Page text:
Offstage and out of his spandex knickers, Bruce Dickinson doesn't play the shrill and pampered prima donna. In fact, there isn't much about the Air Raid Siren, as the leather-lunged lead singer of the British heavy-metal group Iron Maiden is nicknamed, that fits the image of a rock 'n' roll animal.
Dickinson, 32, has a degree in history from the University of London. He's a published novelist, albeit of a rather bawdy talc, The Adventures of Lord Iffy Boatrace, which a few members of Parliament would like to see banned. He's working on a rock opera about Italian violinist and composer Niccoló¬ß Paganini. He had been going with the same woman for several years, before marrying her in May. He doesn't use drugs, and he's sharply critical of metalists who do. "There are a lot of bands using self-abuse as a marketing gimmick," he says. "Metal music has been ambushed by a fashionable West Coast wasted look—you know, the red bandanna and the heroin needle sticking out of your arm. I think that's disgusting."
But the thing about Dickinson that least conforms to the M.O. of the metal magnate is his passion for, of all sports, fencing. Dirt-biking, bungee-jumping—those seem like they might be a rocker's preferred recreation. But fencing? Incongruous as it may seem, the man who wrote and recorded Bring Your Daughter to the Slaughter for the Nightmare on Elm Street 5 sound track was also the seventh-best foil fencer in Great Britain during the 1988-89 fencing season.
That ranking placed Dickinson just below the top tier of British fencing, a remarkable achievement inasmuch as he didn't really begin concentrating on the sport until he was 25, after having taken it up when he was a teenager. What's more, because Dickinson is often in a recording studio or out on year-long concert tours, usually far from a reputable salle d'armes, he can't spend nearly as much time training as do those in fencing's upper echelon. But what makes Dickinson's climb through the ranks still more impressive is that he accomplished it after he switched his fencing hand from his right to his left in 1986.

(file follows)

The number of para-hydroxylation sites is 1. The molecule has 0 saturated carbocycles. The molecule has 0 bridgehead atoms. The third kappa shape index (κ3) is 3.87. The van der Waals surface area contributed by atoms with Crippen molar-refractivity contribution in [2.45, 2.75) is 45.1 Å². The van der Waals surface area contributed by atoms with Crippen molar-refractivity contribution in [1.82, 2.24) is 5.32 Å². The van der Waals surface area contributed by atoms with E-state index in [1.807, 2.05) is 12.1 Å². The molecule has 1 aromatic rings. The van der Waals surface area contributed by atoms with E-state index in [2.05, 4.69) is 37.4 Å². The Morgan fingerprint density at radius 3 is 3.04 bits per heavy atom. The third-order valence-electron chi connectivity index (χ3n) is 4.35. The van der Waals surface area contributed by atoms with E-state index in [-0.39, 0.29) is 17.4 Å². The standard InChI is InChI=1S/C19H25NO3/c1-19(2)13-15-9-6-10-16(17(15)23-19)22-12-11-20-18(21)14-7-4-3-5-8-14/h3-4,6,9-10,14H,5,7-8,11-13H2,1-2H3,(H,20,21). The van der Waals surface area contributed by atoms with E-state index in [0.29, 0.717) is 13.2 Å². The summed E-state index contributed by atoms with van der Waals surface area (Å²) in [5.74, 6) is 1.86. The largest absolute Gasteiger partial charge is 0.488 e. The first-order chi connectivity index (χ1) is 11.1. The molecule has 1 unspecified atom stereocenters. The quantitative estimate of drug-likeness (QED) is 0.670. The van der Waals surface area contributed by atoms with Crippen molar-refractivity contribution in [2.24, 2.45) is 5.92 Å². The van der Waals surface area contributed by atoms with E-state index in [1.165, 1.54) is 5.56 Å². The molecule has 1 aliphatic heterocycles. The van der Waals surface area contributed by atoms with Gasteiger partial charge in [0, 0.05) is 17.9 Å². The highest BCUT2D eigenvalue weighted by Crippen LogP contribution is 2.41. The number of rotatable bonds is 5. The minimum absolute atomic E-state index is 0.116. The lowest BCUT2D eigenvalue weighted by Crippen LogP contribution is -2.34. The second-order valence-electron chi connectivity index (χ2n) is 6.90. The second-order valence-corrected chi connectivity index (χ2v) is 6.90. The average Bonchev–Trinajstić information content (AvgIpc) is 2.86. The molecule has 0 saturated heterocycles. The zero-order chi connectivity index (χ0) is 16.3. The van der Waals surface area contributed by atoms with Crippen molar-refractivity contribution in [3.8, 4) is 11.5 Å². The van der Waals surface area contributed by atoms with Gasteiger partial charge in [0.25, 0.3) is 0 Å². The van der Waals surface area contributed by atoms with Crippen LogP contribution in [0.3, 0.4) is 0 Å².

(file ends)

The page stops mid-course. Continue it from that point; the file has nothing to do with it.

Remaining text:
September 30, 1990
"I find that fencing and training give me more stamina and help me deal with the craziness of being on the road so much," he says.
Dickinson discovered the sport's rigors at the Oundle School, a boarding school in Northhamptonshire. Though a solitary sort as a kid growing up in Sheffield, he played some cricket and enjoyed go-kart racing. At Oundle he was becoming interested in the three R's—rowing, rugby and running—when, fittingly, a metalwork teacher gave him his first fencing lesson. "I'm a ham," Dickinson says. "I was immediately attracted to fencing because it seemed like a romantic, melodramatic form of combat." At 15 he won the school fencing championship and became team captain. At 17, however, he was expelled from school for' what he describes as "nonsporting reasons."